Book Review: Why Bother with Church?, by Sam Allberry
Allberry, Sam. Why Bother with Church? And other questions about why you need it and why it needs you. The Good Book Company, 2016.
What is the church? Why do I need church? What makes a good church? How should a church be run? How do I survive church? How can I become a good church member?
The evangelical church is indebted to Sam Allberry for answering these questions in his latest book, Why Bother with Church? And Other Questions about Why You Need it and Why it Needs You. In a day and age when many professing Christians and curious outsiders resist the nature and necessity of the local church, Allberry provides a reasonable and readable perspective on the place of the church in the Christian life. In addition to the questions mentioned above, Allberry also tackles questions regarding the perceived harm done by the church, how one should pick a church, the nature of baptism and communion, the difference between a small group and a church, gender and pastoral church leadership, denominations, and the church’s future. And he answers all of these questions in less than 100 pages, making his work valuable both to those in the pulpit and the pew.
In chapter 1, Allberry considers the nature of the church as a particular gathering that serves as a local outpost of the universal family of God, which plays the crucial role of serving as the ambassadorial bride of Christ in the world. In chapter 2, he moves from the nature of the church to our need for the church, drawing out the connection between a disciple’s inextricable relationship to Christ and other disciples. Chapter 3 addresses the marks of church health from Acts 2, which Allberry lists as learning, partnership, worship, and growth.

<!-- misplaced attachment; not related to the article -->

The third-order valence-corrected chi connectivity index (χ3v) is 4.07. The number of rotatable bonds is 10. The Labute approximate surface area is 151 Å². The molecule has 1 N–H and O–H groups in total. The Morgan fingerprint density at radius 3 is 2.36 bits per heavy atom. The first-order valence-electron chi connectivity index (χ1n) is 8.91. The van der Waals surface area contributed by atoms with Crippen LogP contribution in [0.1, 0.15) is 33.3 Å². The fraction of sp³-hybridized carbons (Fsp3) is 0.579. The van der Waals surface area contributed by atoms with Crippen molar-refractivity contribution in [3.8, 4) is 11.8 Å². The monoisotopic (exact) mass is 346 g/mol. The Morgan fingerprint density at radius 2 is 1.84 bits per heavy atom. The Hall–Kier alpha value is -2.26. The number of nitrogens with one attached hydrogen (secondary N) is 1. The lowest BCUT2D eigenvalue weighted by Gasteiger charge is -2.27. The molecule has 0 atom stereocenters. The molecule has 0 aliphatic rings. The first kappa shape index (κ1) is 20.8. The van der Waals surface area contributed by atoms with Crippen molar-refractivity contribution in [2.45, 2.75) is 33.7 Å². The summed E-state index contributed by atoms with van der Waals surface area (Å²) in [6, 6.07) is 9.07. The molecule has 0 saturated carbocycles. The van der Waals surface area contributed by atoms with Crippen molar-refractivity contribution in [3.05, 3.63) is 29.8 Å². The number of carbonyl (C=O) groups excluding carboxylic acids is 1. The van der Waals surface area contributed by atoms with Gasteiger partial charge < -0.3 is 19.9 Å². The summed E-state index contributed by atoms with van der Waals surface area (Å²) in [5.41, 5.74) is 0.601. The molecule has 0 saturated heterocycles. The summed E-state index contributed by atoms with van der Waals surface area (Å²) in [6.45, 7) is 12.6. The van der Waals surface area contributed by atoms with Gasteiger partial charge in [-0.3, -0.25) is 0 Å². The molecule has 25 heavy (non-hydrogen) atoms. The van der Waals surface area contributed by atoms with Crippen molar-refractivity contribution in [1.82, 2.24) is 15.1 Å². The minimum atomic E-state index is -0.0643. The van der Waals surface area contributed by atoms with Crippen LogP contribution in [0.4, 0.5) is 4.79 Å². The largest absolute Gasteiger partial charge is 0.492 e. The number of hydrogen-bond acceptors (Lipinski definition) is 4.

If I had to register one weakness to an otherwise excellent book on the church, I’d say this third chapter needed a little more detail on the roles of baptism and the Lord’s Supper. As I understand it, Allberry intends for his work to be read in broad Christian contexts, which precludes the book from providing extended statements on the ordinances. However, if I were an unchurched reader, suggesting that I “speak to my pastor” about questions regarding baptism might prove difficult or even detrimental, depending upon my ecclesial context.
That quibble aside, Allberry covers church government in chapter 4 and answers questions regarding elders and deacons, church leadership, the pastor’s job description, and church discipline. In the remaining two chapters, he turns his attention to the potential church member, answering questions regarding participation and membership in the church. Allberry ends the book with a glorious description of what’s at stake each Sunday morning when the church gathers. He writes,
When God’s people gather, the spiritual world is watching. Though you can’t see it, when you meet this Sunday, the spiritual powers—both those loyal to God and to those who oppose him—will look on. And they won’t notice what either impresses or disappoints us about our church. They won’t be struck by the stage and sound system, the parking lots and the band; or the broken heating, the pealing pant, weak orange juice and the struggling organ. They’ll be struck instead by who is meeting there—that such diverse people are sitting together and loving each other because they know that the Lord Jesus loves them and died for them. The church is the way in which God showcases his wisdom to the spiritual realms. It is how he demonstrates the power and the beauty of the gospel. (94-95)
Comments like this are scattered throughout this small, yet profound exhortation for Christians to value the bride for which Christ died. I can hardly imagine a pastor or church member that would not benefit from reading this wonderful book. I pray it’s read broadly and frequently both by those who love the church and those who should love the church.